Dr Stone is still very much a shounen in spirit though. Grandstanding, ridiculous proclamations, reality-breaking abilities, shouting for dialogue, and that hyper shounen aura abound in this adventure. This isn’t a science documentary.
The main turn off I could see for viewers once latched onto the initial premise would be the science/experimentation segments. They are the equivalent to shounen training episodes, though learning about chemistry is far more interesting than seeing a ninja repeat the same action a thousand times. I had watched the first season when it was current in 2019; however, the season was mostly an incomplete building up towards the grand conflict with Tsukasa. See, if the first big battle was just another shounen battle, then Dr Stone would have been a waste of time. The 11-episode second season caps the arc to a satisfying point. Looking back over the total 35 episodes, I think this arc could fit in a single season were it not for the aforementioned drag during the science sections. An alternative is to extend the runtime a little, cut back on some of the experimentation, and break it up with more character work. The science over punching approach is fun – I love it – but everything needs the right pace. Being able to binge the series now does alleviate the problem a little. The cast also outgrows the character development available. At least three-quarters of the cast is comedic relief with singular personality quirks, many of them blending into a forgettable blur.
On the other hand, Senku and Tsukasa receive plenty of development and make for good leads. That said, even they could have done with more interaction to explore their ideologies in greater depth (we see plenty of their ideologies in isolation, but not enough in opposition on screen together). The more important support characters are also quite good. Once you hit tier three importance, then we meet the blur.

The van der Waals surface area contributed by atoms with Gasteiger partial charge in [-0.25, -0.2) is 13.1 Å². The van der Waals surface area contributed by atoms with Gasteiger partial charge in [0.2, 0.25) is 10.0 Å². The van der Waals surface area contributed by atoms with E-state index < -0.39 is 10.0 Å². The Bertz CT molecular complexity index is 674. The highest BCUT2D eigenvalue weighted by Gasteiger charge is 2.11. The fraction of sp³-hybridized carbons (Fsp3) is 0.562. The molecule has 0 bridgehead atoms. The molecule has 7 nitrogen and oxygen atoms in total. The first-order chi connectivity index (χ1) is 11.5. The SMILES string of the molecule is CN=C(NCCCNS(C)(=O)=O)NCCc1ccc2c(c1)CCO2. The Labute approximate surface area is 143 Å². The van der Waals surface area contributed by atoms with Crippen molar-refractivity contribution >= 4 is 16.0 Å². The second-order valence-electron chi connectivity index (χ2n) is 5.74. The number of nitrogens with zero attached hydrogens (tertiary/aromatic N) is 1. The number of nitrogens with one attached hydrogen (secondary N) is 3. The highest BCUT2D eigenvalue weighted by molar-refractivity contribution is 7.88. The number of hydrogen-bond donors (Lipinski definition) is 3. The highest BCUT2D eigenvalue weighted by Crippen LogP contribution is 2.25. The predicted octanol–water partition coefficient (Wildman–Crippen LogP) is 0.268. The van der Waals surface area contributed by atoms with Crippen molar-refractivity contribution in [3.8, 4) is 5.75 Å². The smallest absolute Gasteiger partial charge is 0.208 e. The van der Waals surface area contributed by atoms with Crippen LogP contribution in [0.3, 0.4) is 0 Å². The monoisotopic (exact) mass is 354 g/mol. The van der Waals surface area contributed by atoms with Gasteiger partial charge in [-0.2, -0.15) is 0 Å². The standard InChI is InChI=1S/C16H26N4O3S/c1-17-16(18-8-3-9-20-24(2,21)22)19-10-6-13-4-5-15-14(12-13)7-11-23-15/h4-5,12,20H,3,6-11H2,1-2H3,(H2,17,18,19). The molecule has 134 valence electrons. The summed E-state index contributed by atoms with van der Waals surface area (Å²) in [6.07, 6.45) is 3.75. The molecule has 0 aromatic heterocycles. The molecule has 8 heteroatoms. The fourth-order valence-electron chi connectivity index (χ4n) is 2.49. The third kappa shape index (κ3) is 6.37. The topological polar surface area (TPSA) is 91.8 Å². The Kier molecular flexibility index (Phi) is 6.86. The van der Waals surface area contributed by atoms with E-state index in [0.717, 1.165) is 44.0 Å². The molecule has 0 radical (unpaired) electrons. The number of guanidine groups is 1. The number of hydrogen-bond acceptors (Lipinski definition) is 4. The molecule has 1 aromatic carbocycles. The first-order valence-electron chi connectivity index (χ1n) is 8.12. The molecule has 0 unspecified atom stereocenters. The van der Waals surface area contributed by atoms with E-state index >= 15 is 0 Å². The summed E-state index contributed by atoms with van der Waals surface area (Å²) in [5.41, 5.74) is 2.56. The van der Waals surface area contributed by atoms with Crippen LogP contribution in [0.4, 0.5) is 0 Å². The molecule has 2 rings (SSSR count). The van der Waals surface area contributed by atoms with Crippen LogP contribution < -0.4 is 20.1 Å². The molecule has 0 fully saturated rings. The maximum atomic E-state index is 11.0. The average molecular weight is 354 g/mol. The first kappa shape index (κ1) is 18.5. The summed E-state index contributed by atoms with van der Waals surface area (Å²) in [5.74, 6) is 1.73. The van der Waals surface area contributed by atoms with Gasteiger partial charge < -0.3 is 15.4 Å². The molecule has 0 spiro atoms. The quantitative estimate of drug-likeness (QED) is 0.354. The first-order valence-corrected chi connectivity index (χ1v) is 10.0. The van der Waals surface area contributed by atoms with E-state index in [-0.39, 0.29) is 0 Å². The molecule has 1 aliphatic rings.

We see this degradation in character designs as well, where the tier one and tier two (most of them) characters have fantastic unique designs that lean into the hyper energy, while everyone else – particularly the girls – are bland, even off-putting.
My headcanon on the character design meeting:
“Artist, you know that You-Gee-Oh kid? Give me his vegetable cousin. He will make for a mighty protagonist!”
“Oh venerable author, what of the girls?”
“Eh, don’t care. Just make sure their eyes are too far apart half of the time.”
I still enjoy Dr Stone and will be watching the next season, so I do recommend it to just about anyone who doesn’t hate shounen energy. It does help to go in knowing the contents and setting expectations accordingly.
Overall Quality – High
Recommendation: Try it. Dr Stone may be shounen anime to the core, but the focus on science over action has it stand out from peers and deliver something fun.
Awards: (hover over each award to see descriptions; click award for more recipients)